First new homes in 50 years coming to Cedar Rapids' Wellington Heights

Project being propelled by Cedar Rapids city hall and, flood-recovery, home-replacement program, ROOTs

Rick Smith
Published: March 7 2014 | 3:53 pm - Updated: 1 April 2014 | 9:17 am in

Four Oaks and its Affordable Housing Network Inc. have been at it for two years now with their ambitious TotalChild housing initiative designed to turn around decline in an 18-block area of Wellington Heights in Cedar Rapids.

To date, the residential program has purchased 80 deteriorated properties, the majority of which are undergoing renovation to resell or to provide improved rental options for the neighborhood.

Now the project is taking a new step it did not think possible two years ago in a neighborhood of declining property values — it is building new homes.

On Friday, Four Oaks and AHNI said they will support the development of four new homes in the 18 blocks where they are working while the local non-profit Neighborhood Development Corp. will build a fifth one.

These are the first new homes to be built in this part of Wellington Heights in some 50 years, Corey Houchins-Witt, AHNI’s real estate development director, said on Friday.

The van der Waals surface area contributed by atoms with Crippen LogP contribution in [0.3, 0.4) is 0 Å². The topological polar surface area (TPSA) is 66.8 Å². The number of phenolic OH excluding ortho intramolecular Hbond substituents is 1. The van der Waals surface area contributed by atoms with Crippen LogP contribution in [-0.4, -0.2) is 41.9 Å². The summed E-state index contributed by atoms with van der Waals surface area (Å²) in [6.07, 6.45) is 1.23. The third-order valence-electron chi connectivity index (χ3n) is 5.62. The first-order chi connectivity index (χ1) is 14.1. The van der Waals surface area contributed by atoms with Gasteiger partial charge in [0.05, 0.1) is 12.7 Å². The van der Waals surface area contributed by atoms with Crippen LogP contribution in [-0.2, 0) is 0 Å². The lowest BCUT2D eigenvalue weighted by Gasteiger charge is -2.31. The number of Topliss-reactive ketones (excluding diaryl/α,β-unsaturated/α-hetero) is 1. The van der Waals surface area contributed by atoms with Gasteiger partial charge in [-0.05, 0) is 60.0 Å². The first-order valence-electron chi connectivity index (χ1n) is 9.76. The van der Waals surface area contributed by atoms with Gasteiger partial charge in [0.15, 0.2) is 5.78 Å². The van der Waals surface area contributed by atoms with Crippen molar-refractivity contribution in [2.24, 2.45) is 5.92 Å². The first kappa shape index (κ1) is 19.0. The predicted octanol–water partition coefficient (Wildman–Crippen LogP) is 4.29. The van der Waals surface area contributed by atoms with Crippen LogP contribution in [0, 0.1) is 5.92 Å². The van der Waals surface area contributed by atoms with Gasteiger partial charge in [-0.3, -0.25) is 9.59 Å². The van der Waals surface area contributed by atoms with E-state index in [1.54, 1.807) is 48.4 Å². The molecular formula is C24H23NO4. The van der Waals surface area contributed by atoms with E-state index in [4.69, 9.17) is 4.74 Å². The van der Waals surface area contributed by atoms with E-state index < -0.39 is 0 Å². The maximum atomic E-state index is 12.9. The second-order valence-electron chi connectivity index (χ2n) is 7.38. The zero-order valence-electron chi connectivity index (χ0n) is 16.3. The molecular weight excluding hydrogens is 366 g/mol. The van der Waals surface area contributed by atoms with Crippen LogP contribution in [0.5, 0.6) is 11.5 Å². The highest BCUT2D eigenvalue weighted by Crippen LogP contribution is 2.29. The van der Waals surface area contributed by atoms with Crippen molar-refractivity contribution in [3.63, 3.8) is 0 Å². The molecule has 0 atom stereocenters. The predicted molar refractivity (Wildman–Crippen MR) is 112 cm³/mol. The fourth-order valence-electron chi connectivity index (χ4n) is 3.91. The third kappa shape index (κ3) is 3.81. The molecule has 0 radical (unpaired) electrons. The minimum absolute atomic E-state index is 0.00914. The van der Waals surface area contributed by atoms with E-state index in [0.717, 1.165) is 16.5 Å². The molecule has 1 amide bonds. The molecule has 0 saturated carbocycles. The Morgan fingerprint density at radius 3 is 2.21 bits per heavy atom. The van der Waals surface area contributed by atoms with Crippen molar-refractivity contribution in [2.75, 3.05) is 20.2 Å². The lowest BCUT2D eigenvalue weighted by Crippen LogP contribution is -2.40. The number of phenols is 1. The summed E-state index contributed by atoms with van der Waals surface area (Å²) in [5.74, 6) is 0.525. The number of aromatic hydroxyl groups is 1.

Houchins-Witt said the ability to take a first step to build new homes is directly attributable to AHNI’s work in the last two years to buy and renovate properties.

"I think the impact that we’ve had, securing those high-crime addresses, taking care of dilapidated properties, has stabilized the neighborhood," he said.

Even so, AHNI has had to work to piece together the necessary public and private financing to assist prospective homebuyers who must meet lower-income qualifications, have good credit and be able to secure a bank mortgage.

As importantly, the new-home construction effort requires pioneering homebuyers like Josh and Alyssa Hulme to be willing to take on a mortgage in an uncertain neighborhood housing market with no guarantee that property values will increase.

"There’s always risk in any investment," Josh Hulme said.

At the same time, the new-home program is allowing the Hulmes — he’s 20, she’s 22, and young son Silas, two and half months — to buy a new home at a remarkably young age.

Skogman Homes will build their new two-story, three-bedroom on a lot owned by AHNI at 1402 Fourth Ave. SE. The home has been designed to fit into the neighborhood.

But for the new-home program, Josh Hulme, who works as a member consultant for Collins Credit Union, said it might have taken five to ten more years for his wife and him to save enough for a down payment on a home.

Alyssa Hulme recommended that other families follow their lead.

"I think it’s a great opportunity for families and for young couples wanting to have a family," she said. "Being a new homeowner is a great benefit."

The foray into homebuilding in Wellington Heights is being propelled by Cedar Rapids city hall and its flood-recovery, home-replacement program called ROOTs.